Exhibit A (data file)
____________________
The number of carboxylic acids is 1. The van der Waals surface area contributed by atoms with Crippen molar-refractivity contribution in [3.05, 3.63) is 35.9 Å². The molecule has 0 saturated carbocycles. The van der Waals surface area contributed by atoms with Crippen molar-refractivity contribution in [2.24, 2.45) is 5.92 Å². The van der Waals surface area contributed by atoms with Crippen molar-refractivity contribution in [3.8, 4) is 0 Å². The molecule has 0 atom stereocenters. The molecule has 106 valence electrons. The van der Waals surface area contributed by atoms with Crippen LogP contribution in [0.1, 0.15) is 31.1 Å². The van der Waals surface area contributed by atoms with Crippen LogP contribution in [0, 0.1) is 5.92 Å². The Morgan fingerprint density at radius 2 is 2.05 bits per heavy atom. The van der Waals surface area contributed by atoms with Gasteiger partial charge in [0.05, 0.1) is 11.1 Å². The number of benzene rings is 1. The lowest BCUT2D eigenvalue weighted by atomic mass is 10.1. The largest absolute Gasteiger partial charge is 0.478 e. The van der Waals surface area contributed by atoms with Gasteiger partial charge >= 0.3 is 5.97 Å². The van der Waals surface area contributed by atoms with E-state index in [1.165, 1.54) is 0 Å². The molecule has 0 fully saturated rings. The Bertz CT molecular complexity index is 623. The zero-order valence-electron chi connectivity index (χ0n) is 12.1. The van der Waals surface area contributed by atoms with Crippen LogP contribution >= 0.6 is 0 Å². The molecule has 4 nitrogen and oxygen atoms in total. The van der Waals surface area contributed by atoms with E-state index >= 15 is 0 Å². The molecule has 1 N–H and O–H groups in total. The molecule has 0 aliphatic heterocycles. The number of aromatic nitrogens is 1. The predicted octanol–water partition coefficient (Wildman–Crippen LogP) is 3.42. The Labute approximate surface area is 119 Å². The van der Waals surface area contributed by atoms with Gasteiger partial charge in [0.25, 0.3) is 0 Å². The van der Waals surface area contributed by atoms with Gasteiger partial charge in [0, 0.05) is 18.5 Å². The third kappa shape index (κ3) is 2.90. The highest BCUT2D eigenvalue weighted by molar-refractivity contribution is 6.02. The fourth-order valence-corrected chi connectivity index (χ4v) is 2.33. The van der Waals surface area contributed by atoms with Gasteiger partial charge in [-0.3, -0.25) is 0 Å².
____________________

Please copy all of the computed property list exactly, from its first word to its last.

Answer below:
The number of carboxylic acids is 1. The van der Waals surface area contributed by atoms with Crippen molar-refractivity contribution in [3.05, 3.63) is 35.9 Å². The molecule has 0 saturated carbocycles. The van der Waals surface area contributed by atoms with Crippen molar-refractivity contribution in [2.24, 2.45) is 5.92 Å². The van der Waals surface area contributed by atoms with Crippen molar-refractivity contribution in [3.8, 4) is 0 Å². The molecule has 0 atom stereocenters. The molecule has 106 valence electrons. The van der Waals surface area contributed by atoms with Crippen LogP contribution in [0.1, 0.15) is 31.1 Å². The van der Waals surface area contributed by atoms with Crippen LogP contribution in [0, 0.1) is 5.92 Å². The Morgan fingerprint density at radius 2 is 2.05 bits per heavy atom. The van der Waals surface area contributed by atoms with Gasteiger partial charge in [0.05, 0.1) is 11.1 Å². The number of benzene rings is 1. The lowest BCUT2D eigenvalue weighted by atomic mass is 10.1. The largest absolute Gasteiger partial charge is 0.478 e. The van der Waals surface area contributed by atoms with Gasteiger partial charge >= 0.3 is 5.97 Å². The van der Waals surface area contributed by atoms with E-state index in [1.165, 1.54) is 0 Å². The molecule has 0 fully saturated rings. The Bertz CT molecular complexity index is 623. The zero-order valence-electron chi connectivity index (χ0n) is 12.1. The van der Waals surface area contributed by atoms with Crippen LogP contribution >= 0.6 is 0 Å². The molecule has 4 nitrogen and oxygen atoms in total. The van der Waals surface area contributed by atoms with E-state index >= 15 is 0 Å². The molecule has 1 N–H and O–H groups in total. The molecule has 0 aliphatic heterocycles. The number of aromatic nitrogens is 1. The predicted octanol–water partition coefficient (Wildman–Crippen LogP) is 3.42. The Labute approximate surface area is 119 Å². The van der Waals surface area contributed by atoms with Gasteiger partial charge in [0.25, 0.3) is 0 Å². The van der Waals surface area contributed by atoms with Gasteiger partial charge in [0, 0.05) is 18.5 Å². The third kappa shape index (κ3) is 2.90. The highest BCUT2D eigenvalue weighted by molar-refractivity contribution is 6.02. The fourth-order valence-corrected chi connectivity index (χ4v) is 2.33. The van der Waals surface area contributed by atoms with Gasteiger partial charge in [-0.3, -0.25) is 0 Å².